(Editor’s note: This story has been updated with new information.)
Bristol, Tenn./Va. (WJHL) — A women’s health clinic in the Tri-Cities region that provides medication abortion services and other gynecological care is seeking to open a new clinic across the state line in order to keep providing abortion services.
After the Supreme Court ruled Friday that states are free to enact their own abortion restrictions, a looming abortion ban in Tennessee would stop The Bristol Regional Women’s Center in Bristol, Tenn. from providing abortion services.
This is why those who operate the clinic are planning to open a new clinic across the state line in sister-city Bristol, Va. to be called “Bristol Women’s Health, PLLC.”
“We will do everything within our power to help keep abortion accessible to the women in our area. As of now, we have secured a location in Bristol, Virginia, where we will continue to offer our abortion services legally,” writes Dr. Wesley F. Adams, Jr., a doctor for the Bristol clinic, in a GoFundMe posting online.
The Bristol Regional Women’s Center will remain open to provide all other women’s health services they currently provide.
When Tennessee’s trigger law is enacted, banning all abortion, the clinic will no longer provide abortion services.
Deborah Jo Adams, who organized the GoFundMe page, says the Bristol, VA office will provide medication abortions up to 10 weeks, along with gynecological services.
New Channel 11 could not reach Dr. Wesley Adams for an interview Monday. However, the posting on GoFundMe he authored shows his desire to keep abortion accessible in the region, even if it requires opening a new clinic.
“We will need all the support we can receive to make this happen. Funds raised will be used to purchase medical equipment, obtain an ultrasound machine, and acquire other items necessary to open our new office in Bristol, Virginia,” writes Adams.
As of the publishing of this story, more than one thousand people donated over $77,000 to the cause on GoFundMe.
“Any donation is greatly appreciated by me, my staff, and the women who may need our abortion services,” wrote Dr. Adams.
Tennessee’s trigger law that is expected to take effect in late July bans all abortion, with the only exception being if a physician deems abortion is necessary in cases where a pregnancy puts the mother at risk of death or serious bodily injury.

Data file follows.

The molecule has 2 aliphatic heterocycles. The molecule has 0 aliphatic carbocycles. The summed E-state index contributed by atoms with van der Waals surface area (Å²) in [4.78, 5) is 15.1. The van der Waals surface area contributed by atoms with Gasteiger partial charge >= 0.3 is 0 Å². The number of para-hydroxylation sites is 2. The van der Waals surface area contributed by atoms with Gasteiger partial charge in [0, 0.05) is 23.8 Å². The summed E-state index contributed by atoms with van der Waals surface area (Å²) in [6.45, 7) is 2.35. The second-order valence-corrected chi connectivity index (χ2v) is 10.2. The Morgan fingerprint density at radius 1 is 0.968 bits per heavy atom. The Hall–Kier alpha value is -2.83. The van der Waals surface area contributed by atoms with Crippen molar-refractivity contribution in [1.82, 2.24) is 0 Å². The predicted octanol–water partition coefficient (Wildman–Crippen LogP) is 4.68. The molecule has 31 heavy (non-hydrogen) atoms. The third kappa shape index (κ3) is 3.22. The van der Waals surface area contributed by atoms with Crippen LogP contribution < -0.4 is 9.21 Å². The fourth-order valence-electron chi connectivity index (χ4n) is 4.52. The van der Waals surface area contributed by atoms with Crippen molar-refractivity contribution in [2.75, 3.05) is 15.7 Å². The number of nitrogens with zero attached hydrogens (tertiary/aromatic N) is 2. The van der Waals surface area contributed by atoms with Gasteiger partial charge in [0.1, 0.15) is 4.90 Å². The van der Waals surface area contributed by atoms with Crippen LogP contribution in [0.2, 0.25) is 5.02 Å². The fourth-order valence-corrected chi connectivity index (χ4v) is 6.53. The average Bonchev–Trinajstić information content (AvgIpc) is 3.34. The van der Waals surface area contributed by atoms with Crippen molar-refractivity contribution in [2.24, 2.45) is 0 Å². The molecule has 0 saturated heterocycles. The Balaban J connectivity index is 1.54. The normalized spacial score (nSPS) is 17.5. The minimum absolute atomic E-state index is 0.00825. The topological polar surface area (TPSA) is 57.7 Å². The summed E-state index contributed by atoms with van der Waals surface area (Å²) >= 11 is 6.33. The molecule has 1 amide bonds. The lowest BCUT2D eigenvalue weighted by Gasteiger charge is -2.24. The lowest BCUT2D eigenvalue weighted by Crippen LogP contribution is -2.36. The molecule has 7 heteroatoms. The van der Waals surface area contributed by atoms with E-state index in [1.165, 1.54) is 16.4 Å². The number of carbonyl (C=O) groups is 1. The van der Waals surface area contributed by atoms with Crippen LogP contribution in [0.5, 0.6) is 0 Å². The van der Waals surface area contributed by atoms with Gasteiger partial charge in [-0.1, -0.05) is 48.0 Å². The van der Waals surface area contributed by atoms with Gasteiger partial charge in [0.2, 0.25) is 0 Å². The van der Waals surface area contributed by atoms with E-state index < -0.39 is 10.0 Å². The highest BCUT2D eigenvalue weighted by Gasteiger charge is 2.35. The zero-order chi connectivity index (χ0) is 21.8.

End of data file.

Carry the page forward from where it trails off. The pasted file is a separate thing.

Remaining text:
Abortion providers could be prosecuted and jailed for providing an illegal abortion, not the woman involved.
There is no exception for rape or incest.
In downtown Bristol on State Street, the state line runs through the heart of both Bristols, one side of the street is Tennessee and the other side Virginia. The state line now serves as a dividing line when it comes to abortion access.
Bristol, Tennessee will soon be a place where abortion is illegal.
Across the street In Bristol, Virginia, current laws allow abortion to remain legal.
Some residents say they want the clinic to keep providing abortion and women’s health services in the region.
“If they are able to get private donations and move, they should do that. It’s still gonna be convenient for people in this region because it is right across the state line,” said Miranda Heistand.
Adams points out that the Bristol Regional Women’s Center provides many services beyond abortion.
“I offer a wide range of gynecological services, including cervical cancer screenings, menstrual disorders, hormone replacement therapy, contraception, and abortions,” Adams wrote online.
Alex Crockett, an ETSU Quillen College of Medicine student considering a career path as an OB/GYN, agrees that access to those services is needed.
“You think about access to contraceptives, you think about people who may have been sexually assaulted or just routine gynecologic care and obstetric care. These are such important services that patients need on a daily basis that can help them have safer pregnancies in the future,” said Crockett.
Crockett says he supports the clinic opening across the state line so abortion access will remain in the Tri-Cities.
“If it is going to be an issue of having none or making it a little further away, I think we need to have it as close to home as we can. To make sure our patients access those services related to abortion care, but also all the other reproductive health services they may offer there,” said Crockett.
News Channel 11 spoke with people in downtown Bristol Monday who wish the opposite, that the Bristol clinic would shut down entirely. None of these people wished to be interviewed for this story.
Though Tennessee’s trigger law stipulates an abortion ban can begin 30 days after the Supreme Court’s ruling striking down Roe V. Wade, Tennessee Attorney General Herbert Slatery asked a federal court to allow Tennessee to ban some abortions now.
Slatery filed a motion Friday asking a federal court to allow Tennessee’s heartbeat abortion law to now be enforced.
In 2020, Gov. Bill Lee signed into law a “heartbeat abortion ban” outlawing abortions after the detection of a fetal heartbeat, around six weeks into pregnancy on average. Right after the governor signed it into law, a federal court blocked the law from going into place, ruling it unconstitutional and unenforceable.
With Roe V. Wade overturned, the court sided with Attorney General Slatery, Tuesday.
Tennessee’s heartbeat abortion law is now enforceable in the state.
This is only law until Tennessee’s total abortion ban becomes enacted, which is expected in late July.